One of the more obvious challenges a writer faces is how to fill a book. Ask any novelist and they will likely tell you that the second half of a novel is easier to write because the characters and plot are already well established, and part two is often largely about resolving the consequences of part one.
For those who pen shorter material, although there are competitions and magazines out there eager for flash fiction or 2000 words on a theme, putting together a collection of stories for publication can seem onerous because short fiction can be a hard sell.
One solution is to create or contribute to an anthology, showcasing the work of several writers. Books can be themed or stand as a general celebration of the art of short fiction. (If you thought sculpture was difficult, try sculpting a 250-word piece.) Anthologies are also a blessing for those writers who are uncomfortable in the spotlight – there may be more of those than you think!
Other advantages of a multi-writer anthology
– You have more chance of filling a book.
– Individual writers can focus on a small number of contributions.
– You automatically start off with a group of people keen to spread the word.
– Those same people (unless they all live on the same street) are likely to have separate communities, increasing the potential for word-of-mouth recommendations.
– Every author is likely to buy at least one copy* so that ought to get the ball rolling.
The challenges of a multi-writer anthology
– There may be differences of opinion in the editing process, unless you have clear ground rules or an editor-in-chief.
– Some contributors may not want or be able to get involved in the marketing of the book.
– There has to be a running order, preferably one that’s carefully balanced.
– Erm…the money.
Anthologies can be funded in several ways. Costs can be shared among the contributors (in which case it might be wise to agree a set word count for each story). Grants may be available, especially if it’s a thematic anthology or raises funds for a particular cause – the Arts Council is a good place to start in the UK. There’s still the faint possibility of anthologies being funded by publishers in what used to be called the traditional way with contributors receiving royalties from sales. There’s also the buy-out option where writers are paid a one-off fee to use their material in perpetuity.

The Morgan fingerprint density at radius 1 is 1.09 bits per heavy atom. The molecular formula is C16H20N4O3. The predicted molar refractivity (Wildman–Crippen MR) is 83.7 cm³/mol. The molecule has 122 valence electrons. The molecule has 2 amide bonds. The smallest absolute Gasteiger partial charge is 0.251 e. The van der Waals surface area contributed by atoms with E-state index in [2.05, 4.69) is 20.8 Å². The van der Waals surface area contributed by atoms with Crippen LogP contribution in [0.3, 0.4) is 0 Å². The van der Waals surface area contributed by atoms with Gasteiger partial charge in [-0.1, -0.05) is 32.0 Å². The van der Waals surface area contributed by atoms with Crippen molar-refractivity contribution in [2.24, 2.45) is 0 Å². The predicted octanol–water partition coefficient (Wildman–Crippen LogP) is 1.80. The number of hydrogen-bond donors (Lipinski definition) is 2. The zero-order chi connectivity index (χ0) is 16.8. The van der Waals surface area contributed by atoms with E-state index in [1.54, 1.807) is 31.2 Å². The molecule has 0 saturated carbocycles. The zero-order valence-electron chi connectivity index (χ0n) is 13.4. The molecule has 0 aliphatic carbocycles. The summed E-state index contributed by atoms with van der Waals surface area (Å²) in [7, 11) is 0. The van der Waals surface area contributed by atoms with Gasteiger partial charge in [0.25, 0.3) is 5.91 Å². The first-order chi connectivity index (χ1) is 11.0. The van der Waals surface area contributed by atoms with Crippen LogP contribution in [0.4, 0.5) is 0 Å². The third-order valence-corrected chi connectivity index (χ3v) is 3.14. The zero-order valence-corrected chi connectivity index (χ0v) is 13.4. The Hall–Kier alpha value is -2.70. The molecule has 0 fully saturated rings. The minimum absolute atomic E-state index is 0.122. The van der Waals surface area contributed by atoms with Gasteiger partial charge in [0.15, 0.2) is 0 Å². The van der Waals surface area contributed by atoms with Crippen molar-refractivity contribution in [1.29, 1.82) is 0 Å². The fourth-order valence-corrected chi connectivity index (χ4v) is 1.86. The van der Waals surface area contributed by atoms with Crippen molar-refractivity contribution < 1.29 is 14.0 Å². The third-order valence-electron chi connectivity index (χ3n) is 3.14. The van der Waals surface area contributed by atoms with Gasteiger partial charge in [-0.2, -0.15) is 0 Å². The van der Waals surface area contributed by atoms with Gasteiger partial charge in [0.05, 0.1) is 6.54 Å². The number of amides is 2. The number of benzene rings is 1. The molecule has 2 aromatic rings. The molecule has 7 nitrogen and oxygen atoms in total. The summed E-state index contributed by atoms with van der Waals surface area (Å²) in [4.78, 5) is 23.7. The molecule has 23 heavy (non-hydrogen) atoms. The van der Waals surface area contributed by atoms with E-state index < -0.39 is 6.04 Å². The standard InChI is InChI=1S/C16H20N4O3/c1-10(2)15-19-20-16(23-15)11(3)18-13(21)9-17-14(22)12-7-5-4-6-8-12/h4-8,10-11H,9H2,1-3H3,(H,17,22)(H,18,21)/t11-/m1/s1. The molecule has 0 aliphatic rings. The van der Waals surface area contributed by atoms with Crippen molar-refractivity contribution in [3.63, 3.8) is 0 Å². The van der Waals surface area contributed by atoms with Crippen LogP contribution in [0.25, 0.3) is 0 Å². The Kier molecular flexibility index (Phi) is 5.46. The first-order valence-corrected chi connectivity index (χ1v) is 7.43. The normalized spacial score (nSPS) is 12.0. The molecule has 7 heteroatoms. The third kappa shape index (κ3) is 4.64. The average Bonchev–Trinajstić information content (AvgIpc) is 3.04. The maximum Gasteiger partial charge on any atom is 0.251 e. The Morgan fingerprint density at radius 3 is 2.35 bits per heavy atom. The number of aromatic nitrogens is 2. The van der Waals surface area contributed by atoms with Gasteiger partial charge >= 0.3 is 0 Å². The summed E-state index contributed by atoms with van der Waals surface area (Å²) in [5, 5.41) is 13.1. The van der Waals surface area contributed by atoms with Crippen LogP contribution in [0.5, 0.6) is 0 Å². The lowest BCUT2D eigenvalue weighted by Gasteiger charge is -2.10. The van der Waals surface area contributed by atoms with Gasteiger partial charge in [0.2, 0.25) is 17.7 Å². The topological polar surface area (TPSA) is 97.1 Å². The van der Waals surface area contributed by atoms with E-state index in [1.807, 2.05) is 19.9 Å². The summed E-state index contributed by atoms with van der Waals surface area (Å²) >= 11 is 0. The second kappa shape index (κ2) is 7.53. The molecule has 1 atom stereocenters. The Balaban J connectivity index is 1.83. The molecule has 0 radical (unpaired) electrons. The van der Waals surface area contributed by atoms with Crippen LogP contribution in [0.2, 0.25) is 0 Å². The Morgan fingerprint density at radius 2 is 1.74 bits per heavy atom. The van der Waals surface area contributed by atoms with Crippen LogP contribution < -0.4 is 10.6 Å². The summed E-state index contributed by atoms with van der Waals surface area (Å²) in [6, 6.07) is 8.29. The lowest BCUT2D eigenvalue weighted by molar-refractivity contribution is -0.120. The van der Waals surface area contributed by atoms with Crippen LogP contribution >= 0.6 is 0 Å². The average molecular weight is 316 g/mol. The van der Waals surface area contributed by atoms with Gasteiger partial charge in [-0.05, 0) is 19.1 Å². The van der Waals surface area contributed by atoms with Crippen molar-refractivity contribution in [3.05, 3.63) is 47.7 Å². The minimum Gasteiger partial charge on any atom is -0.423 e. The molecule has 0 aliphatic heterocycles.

If you’re funding the book yourself / yourselves, costs can be reduced by publishing as an ebook (if you have the time and the know-how, your only expense will be the cover design), or by producing a Print-on-Demand version.
I’ve been fortunate to contribute to four anthologies.
Beyond the Horizon is a general fiction anthology published by Bamboccioni Books. I contributed a sci-fi tale, in the spirit of Asimov, Rogue, about what it means to really live.
The Coffee Shop Chronicles Vol 1 (Oh the Places I Have Bean) is a themed anthology about coffee from A Word with You Press. It contains a mixture of anecdotes, poetry and fiction celebrating the much-loved** caffeine creation. I was one of four editors and my fiction contribution is Diner, a short tale about relationships, lies and self-deceit.
Kissing Frankenstein in a general fiction anthologypublished by Flash-Fiction South West. I contributed some really short pieces (some only six words long) and my main piece, Between the Lines, was a story about taking chances.
Miracles of Kindness is a themed anthology contains anecdotes about…well…kindness. My contribution, The Street Angel, is about the folly of first impressions when I found myself stranded in Chicago late one night.
My plan, later this year, is to put together an ebook anthology of my own work. Entitled Into the Void and sporting a stylish cover design supplied by www.goonwrite.com, it will feature a mixture of favourite pieces, new material and experimental work.
* Not always though. I know of an anthology where the contributors received a small buy-out fee and a significant proportion of writers never bought a copy.
** Although, ironically, not by me.